Latest newsletter with easy prize giveaways!

Well, I’ve not been posting too much in the last few weeks as life sometimes gets so busy and so complicated and so, so messy. But, there are always obligations. And, that means getting out my foundation’s quarterly newsletter.

You don’t want to miss it. There’s a NEW giveaway with 3 folks each winning a prize valued at $20 …. simply by answering a mystery question and posting the answer at our foundation’s Facebook page.

Just click here and you can print out your own full-color issue.

Hero Dogs for Veterans

Adorable 12-week-old Golden Retriever Maverick is being trained through Hero Dogs, Inc., a fabulous new group from my own state of Maryland that provides service dogs to military veterans or active members of the U.S. armed forces. They train dogs to meet those multiple challenges inherent to mobility, hearing, and/or psychiatric disorders. (Be sure to check them out and the many other service dog groups across the globe.)

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The concept of the Psychiatric Service Dog (PSD) has received an increased emphasis in the media, their status elevated due to the concerns regarding the huge numbers of war veterans suffering with Post-Traumatic Stress Disorder (PTSD) as well as Traumatic Brain Injury due to the use of the improvised explosive device (IED). Some estimates show greater than one third of vets returning home from war in Iraq and Afghanistan are suffering from PTSD, this article on declining morale of US troops in Afghanistan revealing the significant societal impact:

Think tank RAND report in 2008 had revealed 300,000 veterans returning home from Iraq and Afghanistan had been diagnosed with severe depression or post traumatic stress disorder (PTSD). It said more soldiers were going AWOL to find treatment from PTSD. RAND further reveals that rates of PTSD and traumatic brain injury among troops taking part in war on terror have been excessively high, with a third of returning troops reporting psychic problems and 18.5% of all returning service personnel battling either PTSD or depression. Marine suicides doubled between 2006 and 2007; army suicides are at highest rate since records were kept in 1980. There has been 80% increase in desertions since 2003. Over 150 GIs refused service while about 250 war resisters are taking refuge in Canada. 1700 strong GI resistance is gaining momentum. The veterans have signed up for anti-war Oath Keepers (an association of serving military officers, reserves, National Guard, veterans, fire fighters). Longer war drags on more resistance from within ranks. Hundreds of letters have been written to Obama by serving and retired servicemen, urging him to bring back US troops. Long absence from homes is escalating divorce rates. …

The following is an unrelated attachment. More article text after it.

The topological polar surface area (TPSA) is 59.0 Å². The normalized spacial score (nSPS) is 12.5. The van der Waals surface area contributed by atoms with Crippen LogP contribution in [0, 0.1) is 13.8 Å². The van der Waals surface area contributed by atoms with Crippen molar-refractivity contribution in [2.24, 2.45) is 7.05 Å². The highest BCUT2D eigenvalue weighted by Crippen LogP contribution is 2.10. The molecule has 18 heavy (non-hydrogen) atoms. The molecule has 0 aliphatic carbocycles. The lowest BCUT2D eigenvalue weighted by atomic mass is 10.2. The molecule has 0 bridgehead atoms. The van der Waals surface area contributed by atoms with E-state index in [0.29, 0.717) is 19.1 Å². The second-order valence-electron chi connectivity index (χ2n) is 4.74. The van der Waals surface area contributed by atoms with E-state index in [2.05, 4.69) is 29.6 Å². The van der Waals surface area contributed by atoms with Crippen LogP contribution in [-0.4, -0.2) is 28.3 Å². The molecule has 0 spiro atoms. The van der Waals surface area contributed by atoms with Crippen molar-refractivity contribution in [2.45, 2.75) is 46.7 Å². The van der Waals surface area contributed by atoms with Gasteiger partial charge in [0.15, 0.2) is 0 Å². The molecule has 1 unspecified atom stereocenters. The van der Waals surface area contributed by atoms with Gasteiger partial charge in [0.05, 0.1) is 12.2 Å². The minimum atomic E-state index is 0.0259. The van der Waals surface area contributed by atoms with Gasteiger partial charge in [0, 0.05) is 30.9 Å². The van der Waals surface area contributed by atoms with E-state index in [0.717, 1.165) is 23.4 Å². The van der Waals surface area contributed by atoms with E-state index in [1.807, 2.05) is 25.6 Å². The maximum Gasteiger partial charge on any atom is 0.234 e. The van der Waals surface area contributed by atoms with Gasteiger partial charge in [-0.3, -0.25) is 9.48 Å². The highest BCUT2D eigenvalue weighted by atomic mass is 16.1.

Mental state of those on duty on scattered posts is worst since they feel scared. Many suffer from mental disorders. Sleeplessness and bouts of anger are common. Many are found broken down and weeping since the faceless enemy frustrates them. Seeing their comrades blown up shatters them. They feel irritated that in their bid to help the population by giving them humanitarian assistance, they do not cooperate and often lie and tend to protect Taliban. Recent rules of engagement to minimize civilian casualties are seen as fighting with one arm tied behind backs. Most demoralizing thing is that soldiers are not getting killed in combat actions but by roadside bombs on routine journeys. In 2009, most casualties were from IEDs and still are. All combat missions are accepted with a heavy heart. There is no sense of pride or accomplishment in them. None want to die or get crippled. All they desire is complete their tenure and return home safely in one piece.